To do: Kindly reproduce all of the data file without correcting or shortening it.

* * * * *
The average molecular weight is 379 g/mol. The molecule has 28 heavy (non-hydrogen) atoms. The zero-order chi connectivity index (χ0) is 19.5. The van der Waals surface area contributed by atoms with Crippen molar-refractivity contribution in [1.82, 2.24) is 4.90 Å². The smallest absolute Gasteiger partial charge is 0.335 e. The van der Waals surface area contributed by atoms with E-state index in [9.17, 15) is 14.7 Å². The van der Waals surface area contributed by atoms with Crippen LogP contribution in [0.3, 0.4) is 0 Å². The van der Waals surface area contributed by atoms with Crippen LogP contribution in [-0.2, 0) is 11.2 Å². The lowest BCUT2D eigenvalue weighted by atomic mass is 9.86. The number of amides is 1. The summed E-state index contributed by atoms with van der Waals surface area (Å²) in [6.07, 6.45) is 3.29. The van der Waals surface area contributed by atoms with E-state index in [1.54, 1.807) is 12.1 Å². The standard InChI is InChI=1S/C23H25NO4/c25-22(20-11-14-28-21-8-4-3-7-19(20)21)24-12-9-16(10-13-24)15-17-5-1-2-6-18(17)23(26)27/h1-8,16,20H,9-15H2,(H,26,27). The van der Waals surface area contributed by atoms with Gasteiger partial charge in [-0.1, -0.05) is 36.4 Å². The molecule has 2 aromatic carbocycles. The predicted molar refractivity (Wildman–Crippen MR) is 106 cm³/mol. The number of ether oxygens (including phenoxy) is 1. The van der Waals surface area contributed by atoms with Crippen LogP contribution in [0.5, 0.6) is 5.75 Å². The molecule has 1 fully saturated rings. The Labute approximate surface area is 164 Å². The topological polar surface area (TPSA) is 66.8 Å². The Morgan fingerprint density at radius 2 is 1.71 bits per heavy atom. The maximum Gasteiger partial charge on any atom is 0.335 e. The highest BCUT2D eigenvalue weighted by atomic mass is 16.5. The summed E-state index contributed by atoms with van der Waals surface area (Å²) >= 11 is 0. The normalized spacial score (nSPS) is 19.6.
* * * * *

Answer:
The average molecular weight is 379 g/mol. The molecule has 28 heavy (non-hydrogen) atoms. The zero-order chi connectivity index (χ0) is 19.5. The van der Waals surface area contributed by atoms with Crippen molar-refractivity contribution in [1.82, 2.24) is 4.90 Å². The smallest absolute Gasteiger partial charge is 0.335 e. The van der Waals surface area contributed by atoms with E-state index in [9.17, 15) is 14.7 Å². The van der Waals surface area contributed by atoms with Crippen LogP contribution in [0.3, 0.4) is 0 Å². The van der Waals surface area contributed by atoms with Crippen LogP contribution in [-0.2, 0) is 11.2 Å². The lowest BCUT2D eigenvalue weighted by atomic mass is 9.86. The number of amides is 1. The summed E-state index contributed by atoms with van der Waals surface area (Å²) in [6.07, 6.45) is 3.29. The van der Waals surface area contributed by atoms with E-state index in [1.54, 1.807) is 12.1 Å². The standard InChI is InChI=1S/C23H25NO4/c25-22(20-11-14-28-21-8-4-3-7-19(20)21)24-12-9-16(10-13-24)15-17-5-1-2-6-18(17)23(26)27/h1-8,16,20H,9-15H2,(H,26,27). The van der Waals surface area contributed by atoms with Gasteiger partial charge in [-0.1, -0.05) is 36.4 Å². The molecule has 2 aromatic carbocycles. The predicted molar refractivity (Wildman–Crippen MR) is 106 cm³/mol. The number of ether oxygens (including phenoxy) is 1. The van der Waals surface area contributed by atoms with Crippen LogP contribution in [0.5, 0.6) is 5.75 Å². The molecule has 1 fully saturated rings. The Labute approximate surface area is 164 Å². The topological polar surface area (TPSA) is 66.8 Å². The Morgan fingerprint density at radius 2 is 1.71 bits per heavy atom. The maximum Gasteiger partial charge on any atom is 0.335 e. The highest BCUT2D eigenvalue weighted by atomic mass is 16.5. The summed E-state index contributed by atoms with van der Waals surface area (Å²) >= 11 is 0. The normalized spacial score (nSPS) is 19.6.